This require uranium to be enriched with the uranium-235 isotope and the chain reaction to be controlled so that the energy is released in a more manageable way.
The isotope uranium 238 is used to estimate the age of the earliest igneous rocks and for other types of radiometric dating.
This technique is not restricted to bones; it can also be used on cloth, wood and plant fibers.
This restriction extends to animals that consume seafood in their diet.
Depleted uranium is used as shelding to protect tanks, and also in bullets and missiles.
The first atomic bomb used in warfare was an uranium bomb.
Some micro-organisms, such as the lichen Trapelia involuta or the bacterium Citrobacter, can absorb concentrations of uranium that are up to 300 times higher than their environment.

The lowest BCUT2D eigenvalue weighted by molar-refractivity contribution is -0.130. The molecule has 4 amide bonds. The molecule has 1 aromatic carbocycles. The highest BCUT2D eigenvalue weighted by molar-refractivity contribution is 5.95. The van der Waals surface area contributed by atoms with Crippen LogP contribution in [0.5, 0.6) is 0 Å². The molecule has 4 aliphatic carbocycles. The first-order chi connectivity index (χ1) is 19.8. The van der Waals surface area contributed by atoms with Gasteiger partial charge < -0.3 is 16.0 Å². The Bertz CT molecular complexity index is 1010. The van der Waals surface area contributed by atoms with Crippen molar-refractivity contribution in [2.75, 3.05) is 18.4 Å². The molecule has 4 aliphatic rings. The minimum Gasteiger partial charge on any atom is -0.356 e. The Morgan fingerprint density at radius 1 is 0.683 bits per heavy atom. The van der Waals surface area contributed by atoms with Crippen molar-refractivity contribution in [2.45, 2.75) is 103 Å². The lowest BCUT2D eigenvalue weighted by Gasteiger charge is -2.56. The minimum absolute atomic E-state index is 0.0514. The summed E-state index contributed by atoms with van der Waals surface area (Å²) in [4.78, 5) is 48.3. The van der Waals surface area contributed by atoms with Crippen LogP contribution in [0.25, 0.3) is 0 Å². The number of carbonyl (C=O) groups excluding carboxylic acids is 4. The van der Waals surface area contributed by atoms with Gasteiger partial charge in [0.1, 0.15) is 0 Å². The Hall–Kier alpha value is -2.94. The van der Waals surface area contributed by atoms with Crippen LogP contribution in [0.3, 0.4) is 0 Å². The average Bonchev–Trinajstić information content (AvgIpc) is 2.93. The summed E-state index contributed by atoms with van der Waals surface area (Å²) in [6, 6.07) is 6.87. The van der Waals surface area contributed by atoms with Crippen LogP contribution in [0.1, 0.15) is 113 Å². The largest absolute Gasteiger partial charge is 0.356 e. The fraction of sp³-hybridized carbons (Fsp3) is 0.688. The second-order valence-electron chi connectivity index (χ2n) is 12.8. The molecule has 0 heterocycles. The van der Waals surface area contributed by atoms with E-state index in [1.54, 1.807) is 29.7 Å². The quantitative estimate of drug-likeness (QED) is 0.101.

Citrobactor species absorb uranyl ions when given glycerol phosphate (or other similar organic phosphates).
After one day, one gram of bacteria will encrust themselves with nine grams of uranyl phosphate crystals; creating the possibility that these organisms could be used to decontaminate uranium-polluted water.
Plants absorb some uranium from the soil they are rooted in.
Since 1955 the estimate for the age of the Earth has been based on the assumption that certain meteorite lead isotope ratios are equivalent to the primordial lead isotope ratios on Earth.
In 1972 this assumption was shown to be highly questionable.
Carbon dating is used to determine the age of biological artifacts up to 50,000 years old.
This technique is widely used on recent artifacts, but educators and students alike should note that this technique will not work on older fossils (like those of the dinosaurs alleged to be millions of years old).